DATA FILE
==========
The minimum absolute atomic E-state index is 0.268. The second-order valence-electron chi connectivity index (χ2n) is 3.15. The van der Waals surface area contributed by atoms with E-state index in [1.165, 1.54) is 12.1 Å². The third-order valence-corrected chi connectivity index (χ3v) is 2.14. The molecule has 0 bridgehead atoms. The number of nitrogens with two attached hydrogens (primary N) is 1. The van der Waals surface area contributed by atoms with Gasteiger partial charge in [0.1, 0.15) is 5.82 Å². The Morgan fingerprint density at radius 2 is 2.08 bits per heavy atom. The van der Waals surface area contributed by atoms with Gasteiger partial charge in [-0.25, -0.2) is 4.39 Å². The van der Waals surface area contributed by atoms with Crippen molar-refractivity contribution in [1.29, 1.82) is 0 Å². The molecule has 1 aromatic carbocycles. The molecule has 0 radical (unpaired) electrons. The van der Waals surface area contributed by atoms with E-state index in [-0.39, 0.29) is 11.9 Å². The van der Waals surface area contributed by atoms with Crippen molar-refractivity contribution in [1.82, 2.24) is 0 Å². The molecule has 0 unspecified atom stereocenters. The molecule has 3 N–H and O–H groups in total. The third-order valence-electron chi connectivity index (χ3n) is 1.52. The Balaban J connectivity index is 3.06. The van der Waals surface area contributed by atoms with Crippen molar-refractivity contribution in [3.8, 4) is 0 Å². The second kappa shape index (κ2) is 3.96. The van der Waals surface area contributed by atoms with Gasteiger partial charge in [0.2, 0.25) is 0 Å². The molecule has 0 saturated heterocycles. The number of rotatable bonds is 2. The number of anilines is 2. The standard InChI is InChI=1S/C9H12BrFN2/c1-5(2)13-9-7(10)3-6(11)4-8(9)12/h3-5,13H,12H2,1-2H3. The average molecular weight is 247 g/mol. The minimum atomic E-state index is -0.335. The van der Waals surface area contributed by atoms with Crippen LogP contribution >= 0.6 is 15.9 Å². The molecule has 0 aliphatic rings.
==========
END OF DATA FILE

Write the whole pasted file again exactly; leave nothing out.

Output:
The minimum absolute atomic E-state index is 0.268. The second-order valence-electron chi connectivity index (χ2n) is 3.15. The van der Waals surface area contributed by atoms with E-state index in [1.165, 1.54) is 12.1 Å². The third-order valence-corrected chi connectivity index (χ3v) is 2.14. The molecule has 0 bridgehead atoms. The number of nitrogens with two attached hydrogens (primary N) is 1. The van der Waals surface area contributed by atoms with Gasteiger partial charge in [0.1, 0.15) is 5.82 Å². The Morgan fingerprint density at radius 2 is 2.08 bits per heavy atom. The van der Waals surface area contributed by atoms with Gasteiger partial charge in [-0.25, -0.2) is 4.39 Å². The van der Waals surface area contributed by atoms with Crippen molar-refractivity contribution in [1.29, 1.82) is 0 Å². The molecule has 1 aromatic carbocycles. The molecule has 0 radical (unpaired) electrons. The van der Waals surface area contributed by atoms with E-state index in [-0.39, 0.29) is 11.9 Å². The van der Waals surface area contributed by atoms with Crippen molar-refractivity contribution in [1.82, 2.24) is 0 Å². The molecule has 0 unspecified atom stereocenters. The molecule has 3 N–H and O–H groups in total. The third-order valence-electron chi connectivity index (χ3n) is 1.52. The Balaban J connectivity index is 3.06. The van der Waals surface area contributed by atoms with Crippen molar-refractivity contribution in [3.8, 4) is 0 Å². The second kappa shape index (κ2) is 3.96. The van der Waals surface area contributed by atoms with Gasteiger partial charge in [0.2, 0.25) is 0 Å². The molecule has 0 saturated heterocycles. The number of rotatable bonds is 2. The number of anilines is 2. The standard InChI is InChI=1S/C9H12BrFN2/c1-5(2)13-9-7(10)3-6(11)4-8(9)12/h3-5,13H,12H2,1-2H3. The average molecular weight is 247 g/mol. The minimum atomic E-state index is -0.335. The van der Waals surface area contributed by atoms with Crippen LogP contribution >= 0.6 is 15.9 Å². The molecule has 0 aliphatic rings.